New York City based Erik Carter’s work is both aesthetically provocative and conceptually driven. The graphic designer and art director graduated as a CD major in 2011 and has gone on to work for MTV, The New York Times, andThe Office of Paul Sahre. His book covers and illustrations have received notable recognition in the design world and beyond.
Copenhagen based Swedish artist and designer Anny Wang and Tim Söderström create a series of hypnotic graphic animations. Their animations explore the application of color to animated forms. Having worked as architects, as well as 3D artists, Anny and Tim have taken their exploration of 3D software from working on real architectural projects to building hyper-real environments based on illustration and animation. The studio strive to create mind tickling and unexpected experiences through materiality and technology.
Geriko, the Franco-Belgian creative duo of Hélène Jeudy and Antoine Caëcke, creates cinematic animations bound to make your jaw drop. The Paris-based pair come from a background in graphic design, illustration and animation, working both individually for a number of years before establishing their collective identity and aesthetic.
Geriko’s graphic style, influenced by Japanese manga and anime and Belgian comic book art, is created in a combination of 2D, 3D and traditional animation.
French illustrator Nicolas Dehghani is an artist in Paris who draws and creates animated productions as part of the CRCR collective. He tends to use textured, thick black and gray lines/washes over saturated but limited color palettes. The subjects in his work are confidently stylized and drawn. Dehghani sticks to a limited color palette within his work; it makes it that much more striking.
Monochrome is Helena Vizcaíno, a visual artist and illustrator from Spain. She is currently living and working in Helsinki, Finland. She illustrates dark universes that don’t exist, elements from her imagination, natural and outer space elements. Her interests go from animation to the tattoo culture, to fashion design and advertising, where she also finds her inspiration.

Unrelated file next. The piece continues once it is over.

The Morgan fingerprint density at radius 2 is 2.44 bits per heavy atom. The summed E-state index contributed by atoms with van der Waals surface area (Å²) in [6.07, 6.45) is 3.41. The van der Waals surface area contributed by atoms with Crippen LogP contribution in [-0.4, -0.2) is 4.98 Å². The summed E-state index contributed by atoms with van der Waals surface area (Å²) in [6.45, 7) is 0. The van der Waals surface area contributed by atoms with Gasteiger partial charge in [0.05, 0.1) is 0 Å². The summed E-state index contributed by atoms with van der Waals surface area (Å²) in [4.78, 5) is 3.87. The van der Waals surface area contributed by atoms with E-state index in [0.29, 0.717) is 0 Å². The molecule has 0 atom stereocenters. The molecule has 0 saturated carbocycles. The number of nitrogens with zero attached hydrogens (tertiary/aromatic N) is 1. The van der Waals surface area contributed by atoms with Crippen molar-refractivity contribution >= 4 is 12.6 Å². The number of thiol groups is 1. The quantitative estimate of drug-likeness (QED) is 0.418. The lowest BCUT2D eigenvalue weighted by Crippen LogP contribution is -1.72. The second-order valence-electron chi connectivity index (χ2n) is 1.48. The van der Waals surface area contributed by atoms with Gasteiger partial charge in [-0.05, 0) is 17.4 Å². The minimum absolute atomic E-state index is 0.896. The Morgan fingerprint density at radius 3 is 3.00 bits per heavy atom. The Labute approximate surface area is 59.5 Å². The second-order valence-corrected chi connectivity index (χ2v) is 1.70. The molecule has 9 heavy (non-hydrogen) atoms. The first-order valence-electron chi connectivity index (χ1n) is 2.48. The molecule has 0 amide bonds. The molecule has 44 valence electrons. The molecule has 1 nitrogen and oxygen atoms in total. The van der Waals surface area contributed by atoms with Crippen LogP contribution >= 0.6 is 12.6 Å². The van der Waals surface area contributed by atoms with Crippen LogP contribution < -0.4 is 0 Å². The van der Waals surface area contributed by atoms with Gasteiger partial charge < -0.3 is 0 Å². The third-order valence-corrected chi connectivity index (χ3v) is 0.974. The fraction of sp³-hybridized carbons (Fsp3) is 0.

Nate Kogan has always been a master of visual language. From tripped out transmedia and GIFs, to piercing, warped illustrations and a near-future budding direction of projection mapping, Nate Kogan is a wizard of all magical disciplines.
Sofia Hydman has taken various courses in photography, illustration and graphic design and graduated with a Bachelor’s degree in Visual Communication at Beckmans College of Design, Stockholm in 2014. Today she works with personal projects and freelance work.
Sofia is inspired by empty spaces and has difficulties with drawing straight lines. She works with a number of different techniques, ranging from digital images to graphic design to illustration and drawing. A recurring theme in Sofia’s work is to explore identity and heritage. By working in both digital and analogue mediums she makes pastel-colored tones which creates a narrative and dreamy dreamworld.
NYC-based artist Hayden Zezula mixes captivating visuals with the uncomfortable. His intention is to merge visually pleasing animation with creepy imagery, creating loops that toe the line between interesting and uncomfortable.
Zezula a.k.a. Zolloc’s website is filled with electric oceans, gravity-defying sludge, people made from bubbles, and worlds within worlds within worlds. Zezula’s eye for color and talent at creating perfect loops make each GIF a miniature journey into his daydream-fueled mind.
The online identity of Boston-based artist Mike Parisella, Slime Sunday’s motion graphics and collages are a view into an alternate reality – where disembodied heads and digital babies play in a sea of saturated color, and endless shapes find joy in repetition.
If trippy, outlandish digital visuals are your thing, then Slime Sunday is a name you need to know.
Russian illustrator Uno Moralez’s work is eclectic, to say the least. Uno’s work looks like the byproduct of pixel art and manga, a dark and mysterious world where the most insane things can happen. Unquestionably menacing and monstrous figures lurk smiling in shadowy rooms, bodies and objects arranged in inscrutable ways that nevertheless imply an unimpeachable in-story logic. Uno’s work is mysterious. Every single image is a short story that deserves contemplation, and because of this, it is extremely entertaining.